When my oldest daughter was about seven, our family was walking along a beach while on vacation when we spotted the cutest little crab. It was about the size of a small red potato, My daughter very gently picked it up to check it out and nestled it in the palm of her hand. For the first minute or so everything went well, but then the little crab sensed that it was no longer in a familiar environment and latched on to my daughters palm with its claw.
Even though it was a small crab, that pinch was fierce! My daughter yelped at the initial pinch and we all gathered around to help. But the more we tried to pull the crab off her hand the more tightly it held on to her skin and the worse the pain got As we all began to panic a bit, a local to the area came over and - taking my daughter’s hand on hers - gently poured a glass of ocean water over her hand forming a little pool of water in her palm. The moment the crab felt safe in a familiar environment, it released its grip on my daughter’s hand and it scuttled back into the ocean.
That crab had a lot in common with my kids; all kids, really. When my kids are in their element and feeling good they behave well and our days go smoothly and we enjoy each other. But when they feel off kilter for some reason they get, well... crabby.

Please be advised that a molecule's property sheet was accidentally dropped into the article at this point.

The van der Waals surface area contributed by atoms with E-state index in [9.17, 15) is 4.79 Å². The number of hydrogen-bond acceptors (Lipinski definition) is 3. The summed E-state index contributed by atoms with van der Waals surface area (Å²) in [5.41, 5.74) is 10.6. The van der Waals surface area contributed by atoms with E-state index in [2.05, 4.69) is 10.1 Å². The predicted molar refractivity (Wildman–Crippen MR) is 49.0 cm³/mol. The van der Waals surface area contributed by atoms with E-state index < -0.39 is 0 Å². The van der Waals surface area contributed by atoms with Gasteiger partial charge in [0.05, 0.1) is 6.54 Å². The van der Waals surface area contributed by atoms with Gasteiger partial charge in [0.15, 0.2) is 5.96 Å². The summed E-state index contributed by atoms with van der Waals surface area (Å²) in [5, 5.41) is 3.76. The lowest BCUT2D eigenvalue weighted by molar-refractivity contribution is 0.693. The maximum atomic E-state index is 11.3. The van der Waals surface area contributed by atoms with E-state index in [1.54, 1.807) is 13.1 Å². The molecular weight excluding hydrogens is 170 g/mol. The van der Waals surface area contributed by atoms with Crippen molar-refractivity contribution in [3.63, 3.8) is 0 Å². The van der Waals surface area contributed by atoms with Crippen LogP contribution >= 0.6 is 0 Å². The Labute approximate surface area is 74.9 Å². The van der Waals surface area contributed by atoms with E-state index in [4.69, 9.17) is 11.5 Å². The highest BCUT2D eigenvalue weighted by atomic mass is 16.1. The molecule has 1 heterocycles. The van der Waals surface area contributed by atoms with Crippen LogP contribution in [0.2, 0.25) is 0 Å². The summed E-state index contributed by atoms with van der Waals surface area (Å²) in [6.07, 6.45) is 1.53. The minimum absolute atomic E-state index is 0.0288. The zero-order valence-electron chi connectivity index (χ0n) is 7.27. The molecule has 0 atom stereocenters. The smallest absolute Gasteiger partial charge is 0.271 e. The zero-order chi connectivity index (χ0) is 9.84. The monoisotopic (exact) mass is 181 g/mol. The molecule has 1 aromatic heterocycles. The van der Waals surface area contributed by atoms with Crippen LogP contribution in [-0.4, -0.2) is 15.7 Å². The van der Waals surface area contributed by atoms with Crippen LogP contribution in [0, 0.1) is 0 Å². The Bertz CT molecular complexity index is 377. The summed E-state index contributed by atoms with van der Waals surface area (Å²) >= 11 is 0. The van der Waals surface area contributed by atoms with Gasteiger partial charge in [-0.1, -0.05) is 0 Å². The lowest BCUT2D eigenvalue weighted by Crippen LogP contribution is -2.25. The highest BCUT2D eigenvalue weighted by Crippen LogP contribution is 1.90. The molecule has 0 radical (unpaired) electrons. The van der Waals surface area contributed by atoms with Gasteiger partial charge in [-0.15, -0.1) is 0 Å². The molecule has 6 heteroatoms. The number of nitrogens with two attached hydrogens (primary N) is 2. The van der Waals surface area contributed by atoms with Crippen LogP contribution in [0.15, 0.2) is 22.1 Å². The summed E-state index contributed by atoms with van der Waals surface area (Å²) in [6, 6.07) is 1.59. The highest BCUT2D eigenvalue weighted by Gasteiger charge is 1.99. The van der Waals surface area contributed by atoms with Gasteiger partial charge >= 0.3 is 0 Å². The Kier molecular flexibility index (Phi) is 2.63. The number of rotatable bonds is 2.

So I try to always remember that when a child feels rightly-ordered, they act rightly-ordered. Now, of course I can’t make their lives perfectly serene all the time - nor would it be healthy for them if I did - but I can remember to keep certain things in mind so that I’m optimizing my child’s ability to feel right and be their best selves.
Has my child had enough sleep? If they haven’t I”ll ask myself what can I do to create a calmer atmosphere, get some quiet time with them, or even a nap. It’s not the time to run a thousand errands or expect them to learn a new skill or chore.
Has my child eaten protein in the last 3 hours? Children burn fuel quickly and they need small, protein-packed snacks every few hours to feel good. So I try to keep nutritious snacks in my house, car, and purse. If my child starts to get cranky, we have a snack and wait about 15 minutes to see if an attack of the “hangrys” is the cause.
Is my child going into an unfamiliar situation? Visiting a relative my child rarely sees, going to a new activity, dealing with a move, or good ol' fashioned holiday upheaval can really stress kids out. In those situations, I take time to prep my child ahead in advance. We talk about what the situation will be like, how they should behave, what comfort items they might need or which quiet (read: non-electronic) things they can bring to keep them from being board in adult situations. Most importantly, we always talk about how to quietly and respectfully get my attention if they are feeling in need of help.
Am I remembering that my child is unique? Each of my children has a different personality and unique needs. I keep that in mind when assessing which situations they will do well in and which situations might cause them to reactively misbehave so I can help us avoid those pitfalls.
It has amazed me over the years how many tantrums and instances of poor behavior we’ve managed to avoid by keeping these things in mind. Of course when unacceptable behavior does occur despite prior planning, corrections, apologies, and make-ups are required. But again these are always more easily and genuinely achieved when the child is restored to a feeling of right-orderedness, just like the crab in the ocean water.